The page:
Saturday, March 3 7:10 a.m.
For the second morning in a row I’ve woken to the cheerful and welcoming sound of church bells. The sky seems a bit overcast meaning that this probably would have been a good day for cycling but I’m going to spend today and possibly even tomorrow in Beyla. I’m enjoying the luxury of my table and chair too much to easily leave it.
Guinea hasn’t been much in the news lately and I’ve fallen out of the habit of listening to the BBC’s Focus on Africa. But yesterday I tuned in and heard a remarkable story out of Conakry. An ammunition dump at the main army base caught fire and a series of explosions rocked the city. The population concluded that the rebels were attacking with artillery and tens of thousands of people fled in all directions. People simply ran from their houses and market women abandoned their wares providing a field day for looters. There were even reports of numerous men in army uniforms “taking to their heels and fleeing” as the BBC put it.
It seems too strange to believe but not if you’ve been to Conakry and experienced for yourself the high levels of suspicion and fear like I have. And everyone is all too familiar with what happened in neighbouring Sierra Leone when the rebels came to call. They’re primed for panic at the first hint of trouble. I wonder if Sundar and Ashok had some kind of evacuation plan in readiness and started to execute it.
I can believe almost any similar story of panic and irrationality in Guinea. I experience it on a daily basis myself most recently when I went for my first stroll around Beyla late yesterday afternoon. I wanted to find some dinner, do a bit of shopping, and see some of the town. I didn’t get very far before the first of three of the men I’d met at the barrage came up to me. He was out of his army uniform and looked very much like what he was a little kid. He explained that he wasn’t regular army but a volunteer, called up in this time of tension with Liberia and Sierra Leone. Personally he wasn’t that concerned about the country’s security. He volunteered because on the days he serves at the barrage he gets his meals provided. He didn’t say it in so many words but he implied that since he was unemployed and just hung out doing nothing all day he might as well hang out at the barrage, do nothing there and get fed. In that context it’s no surprise that when a dumb white guy on a bike shows up they’re a little bit confused about what to do and what their role is. Their constant demand for “papers” is their way of passing the buck. They have no clue what exactly is involved in a foreigner coming to Guinea and assume that I must know, that each “blanc” that comes to the barrage must know the procedure better than they do. So they ask for “papers” whatever documentation we can come up with.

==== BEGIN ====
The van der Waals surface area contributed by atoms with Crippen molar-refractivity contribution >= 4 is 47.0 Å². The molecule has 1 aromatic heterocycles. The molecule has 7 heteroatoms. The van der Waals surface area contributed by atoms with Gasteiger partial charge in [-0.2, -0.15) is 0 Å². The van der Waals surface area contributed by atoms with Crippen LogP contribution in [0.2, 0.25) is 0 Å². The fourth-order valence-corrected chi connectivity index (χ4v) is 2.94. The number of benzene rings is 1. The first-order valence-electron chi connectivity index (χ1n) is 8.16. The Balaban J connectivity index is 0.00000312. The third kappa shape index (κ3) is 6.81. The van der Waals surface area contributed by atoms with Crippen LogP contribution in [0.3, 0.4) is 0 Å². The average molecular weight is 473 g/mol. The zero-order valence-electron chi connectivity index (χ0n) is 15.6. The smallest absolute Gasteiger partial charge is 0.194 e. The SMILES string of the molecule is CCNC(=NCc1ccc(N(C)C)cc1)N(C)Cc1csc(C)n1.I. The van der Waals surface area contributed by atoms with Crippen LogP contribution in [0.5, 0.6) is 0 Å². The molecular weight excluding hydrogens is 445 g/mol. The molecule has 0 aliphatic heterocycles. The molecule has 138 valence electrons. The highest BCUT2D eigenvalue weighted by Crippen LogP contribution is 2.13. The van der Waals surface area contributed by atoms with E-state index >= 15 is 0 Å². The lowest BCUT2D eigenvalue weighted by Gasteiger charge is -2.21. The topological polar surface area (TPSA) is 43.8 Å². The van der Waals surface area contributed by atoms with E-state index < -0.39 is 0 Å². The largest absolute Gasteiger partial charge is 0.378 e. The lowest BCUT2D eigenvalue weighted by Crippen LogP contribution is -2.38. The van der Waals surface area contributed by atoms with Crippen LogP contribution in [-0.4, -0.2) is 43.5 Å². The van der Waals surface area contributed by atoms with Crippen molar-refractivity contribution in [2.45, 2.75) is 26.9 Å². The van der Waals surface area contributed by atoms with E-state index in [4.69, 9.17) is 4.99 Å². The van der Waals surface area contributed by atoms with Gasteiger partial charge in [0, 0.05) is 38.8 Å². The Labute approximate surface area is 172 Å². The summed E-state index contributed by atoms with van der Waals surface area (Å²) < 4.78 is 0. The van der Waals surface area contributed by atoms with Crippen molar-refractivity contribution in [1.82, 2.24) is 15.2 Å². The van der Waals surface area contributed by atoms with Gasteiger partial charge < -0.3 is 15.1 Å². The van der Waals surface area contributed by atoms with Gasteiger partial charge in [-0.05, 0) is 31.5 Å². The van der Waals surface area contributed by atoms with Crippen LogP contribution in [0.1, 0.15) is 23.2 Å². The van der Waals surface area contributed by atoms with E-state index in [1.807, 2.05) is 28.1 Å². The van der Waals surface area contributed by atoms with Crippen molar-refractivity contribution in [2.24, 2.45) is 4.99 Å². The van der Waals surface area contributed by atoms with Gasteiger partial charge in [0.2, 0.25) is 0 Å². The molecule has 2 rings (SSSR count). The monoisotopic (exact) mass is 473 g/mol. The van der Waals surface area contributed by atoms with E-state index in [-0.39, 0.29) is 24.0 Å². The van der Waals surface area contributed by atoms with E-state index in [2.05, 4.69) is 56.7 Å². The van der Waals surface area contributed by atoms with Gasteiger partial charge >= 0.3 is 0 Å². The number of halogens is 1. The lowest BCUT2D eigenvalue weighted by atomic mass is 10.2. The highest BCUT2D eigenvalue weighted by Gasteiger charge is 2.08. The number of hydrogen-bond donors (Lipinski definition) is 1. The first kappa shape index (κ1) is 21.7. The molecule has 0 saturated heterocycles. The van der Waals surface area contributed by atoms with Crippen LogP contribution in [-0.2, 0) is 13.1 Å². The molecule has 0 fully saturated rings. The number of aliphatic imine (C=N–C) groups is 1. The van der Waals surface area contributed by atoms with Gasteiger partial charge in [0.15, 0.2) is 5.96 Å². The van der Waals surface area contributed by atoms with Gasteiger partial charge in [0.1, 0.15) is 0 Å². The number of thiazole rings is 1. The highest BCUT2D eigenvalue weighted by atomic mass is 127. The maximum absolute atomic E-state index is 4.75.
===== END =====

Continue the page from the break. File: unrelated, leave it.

This first fellow was the fish eater and he at first kept up his role as interrogator and wanted to know why I was still in Beyla, why I hadn’t gone to Nzerekore like I said I was. Did I have papers to stay in Beyla? I ignored him and switched the conversation to the hotel, to which he had directed me. He also let the issue of papers drop and then pleaded with me for my address so we could have a correspondence.
The second volunteer from the barrage came around with papers of his own. He had signed up with a penpal organization called Pen Friends International. He’d gone to considerable expense to do so and had sent out nine letters but had received none in return. He showed me a list of eight names that PFI had sent to him. Beside each name was either an X or a dash. The X indicated that he had rejected that potential pen pal and not sent them any letters. I noted that all the X’s were beside the names of people from African or Asian countries. Each dash represented one letter sent. All the dashes were beside the names of people from Europe and North America. There were three dashes beside the name of a woman from Les Ecoumins in Quebec and this is what he wanted to ask me about. What was with this woman he wanted to know. Why hadn’t she written back?
By this point in my walk I had reached the far end of Beyla’s tiny downtown and was about to turn back. But then I had the misfortune of running into a man who was definitely regular army, assault rifle and all. At first I thought it was going to be cool. We shook hands and engaged in some small talk. (Anywhere else in the world even this small talk would have come across as hostile but I’m somewhat accustomed to the direct, pounding questioning that Guineans subject foreigners to.) Then he wanted to know what my “mission” was. I wasn’t sure if he meant mission as in purpose or mission as in what organization. But it didn’t matter since I had neither and told him I had no mission. I was just a tourist.
“No mission?” he echoed as a look of anger came over his face. He planted his feet squarely, looked up at me (he was much shorter) and subjected me to a tongue lashing. The French came too fast for me to make out but he was clearly upset that I had no mission. Foreigners have to have a mission. They can’t just come into Guinea and do as they please without a mission. This was a sovereign country.
I’m not sure what he said that finally made me understand but it was suddenly clear he wasn’t asking whether I had a mission but “admission.” Had I been admitted by the proper authorities? Did I, in other words, have ‘papers’?
When I understood I hastened to assure him that yes I had “admission.” Did I have papers? I had papers like you wouldn’t believe truckloads of them.
Three months ago I would have been amazed that simply telling this man I had all the right papers would be enough. But now I was just slightly amused when he did a quick about-face, stopped yelling at me, shook my hand with a “well, that’s all right then” expression on his face and walked away.